It’s clear that farmers have to choose between sustainability and profitability under the current system. Their survival is dictated by whether they can make enough money from the land to carry on.

Regenesis is right to argue that we should ditch romanticised fantasies of the countryside and confront how bosses have turned agriculture into a destructive force.

Is all farming to blame—and how can agriculture ever be made sustainable?

Monbiot calls for liberation from farming which, he says in Regenesis, is, “the most destructive human activity ever to have blighted the Earth”. But is that true?

Agriculture has always shaped the natural world. But—for thousands of years—it was done much more sustainably. It has only become as devastating as it is today because of capitalism—a system that puts profit over people and planet.

The most genuinely destructive human activity to blight the Earth is undoubtedly the fossil fuel industry, which facilitated the rise of industrial farming.

Monbiot is wrong that farming is an issue in itself. As he notes himself, the problem is that production rests in the hands of a wealthy few. Yet Monbiot can provide few answers.

In the last part of the book, he outlines 13 points that he believes “will allow humans and all life on earth to flourish.” One solution, he says, is to replace protein from meat with protein grown and fermented in a factory.

He interviews scientist and chief executive Pasi Vainikka, who has developed a way of turning soil bacteria into a reportedly delicious flour. Monbiot excitedly proclaims that this kind of development has the potential for a “radical transformation of our relationship with the living world and the restoration of planetary health.”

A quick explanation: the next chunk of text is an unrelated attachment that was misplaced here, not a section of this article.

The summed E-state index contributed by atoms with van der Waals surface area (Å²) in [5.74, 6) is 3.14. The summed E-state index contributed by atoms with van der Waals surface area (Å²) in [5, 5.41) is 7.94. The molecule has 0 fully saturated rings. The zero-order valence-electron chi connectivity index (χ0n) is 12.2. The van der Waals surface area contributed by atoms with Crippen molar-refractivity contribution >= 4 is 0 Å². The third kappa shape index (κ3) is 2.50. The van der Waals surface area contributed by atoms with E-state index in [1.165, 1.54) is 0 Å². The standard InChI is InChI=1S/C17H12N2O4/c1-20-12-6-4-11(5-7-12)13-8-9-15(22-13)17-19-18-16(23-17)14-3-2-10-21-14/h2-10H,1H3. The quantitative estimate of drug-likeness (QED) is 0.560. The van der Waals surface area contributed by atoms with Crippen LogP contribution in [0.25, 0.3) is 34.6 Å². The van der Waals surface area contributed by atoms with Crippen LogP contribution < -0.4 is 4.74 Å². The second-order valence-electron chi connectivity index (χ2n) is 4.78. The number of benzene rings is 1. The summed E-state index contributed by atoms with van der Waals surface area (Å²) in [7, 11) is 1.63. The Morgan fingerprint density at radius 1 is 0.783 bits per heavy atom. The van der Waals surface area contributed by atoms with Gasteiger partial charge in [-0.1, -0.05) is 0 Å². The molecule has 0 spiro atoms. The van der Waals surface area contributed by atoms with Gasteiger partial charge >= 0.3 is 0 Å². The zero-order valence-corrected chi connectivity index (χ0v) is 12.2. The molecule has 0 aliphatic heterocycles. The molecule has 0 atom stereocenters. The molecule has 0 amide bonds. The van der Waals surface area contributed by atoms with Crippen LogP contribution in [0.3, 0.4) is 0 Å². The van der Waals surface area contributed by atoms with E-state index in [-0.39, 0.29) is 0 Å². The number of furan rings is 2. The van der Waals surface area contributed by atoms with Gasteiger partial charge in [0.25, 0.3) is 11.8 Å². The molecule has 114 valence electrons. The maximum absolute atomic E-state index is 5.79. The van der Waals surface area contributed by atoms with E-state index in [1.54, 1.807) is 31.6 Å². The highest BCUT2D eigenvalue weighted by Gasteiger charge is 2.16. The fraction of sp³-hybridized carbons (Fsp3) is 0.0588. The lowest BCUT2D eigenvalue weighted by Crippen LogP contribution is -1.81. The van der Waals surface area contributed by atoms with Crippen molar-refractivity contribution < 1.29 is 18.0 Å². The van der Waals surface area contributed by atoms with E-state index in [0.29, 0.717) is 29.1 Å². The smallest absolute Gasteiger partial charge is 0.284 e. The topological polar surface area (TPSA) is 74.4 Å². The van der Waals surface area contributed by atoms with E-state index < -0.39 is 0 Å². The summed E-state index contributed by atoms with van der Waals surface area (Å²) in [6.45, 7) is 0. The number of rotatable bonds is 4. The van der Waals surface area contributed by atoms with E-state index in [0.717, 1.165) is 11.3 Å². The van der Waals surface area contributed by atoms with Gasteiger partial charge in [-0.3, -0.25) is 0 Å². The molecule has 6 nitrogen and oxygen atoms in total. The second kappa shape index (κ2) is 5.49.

While he does admit later in Regenesis that it will take more than fermentation to save the planet, his thoughts about innovation and new technology are confused. He says several times that the question of who owns and controls technological solutions is an essential one—and that they should be publicly or community owned.

But at one point he also seems to encourage capitalist competition in the alternative meat industry to push forward innovation. The problem with this is that innovation will always be stunted within the current system. Bosses only develop new technology they see an opportunity to profit.

Monbiot has a vast knowledge of the natural world and how it can be saved, and most of what he proposes is entirely sensible. His 13 points include using less water and chemicals in agriculture, growing higher crop yields on less land and rewilding previously farmed spaces. 

But implementing his points will take a monumental shift that is highly unlikely to happen under the current economic system. Despite making vague points about “system change”, Monbiot is never decisive enough about what needs to happen.

What actually needs to happen is that agriculture must be wrestled away from the bosses and the state overthrown. Nothing less than a planned, socialist system will ensure no one goes hungry and our planet is protected.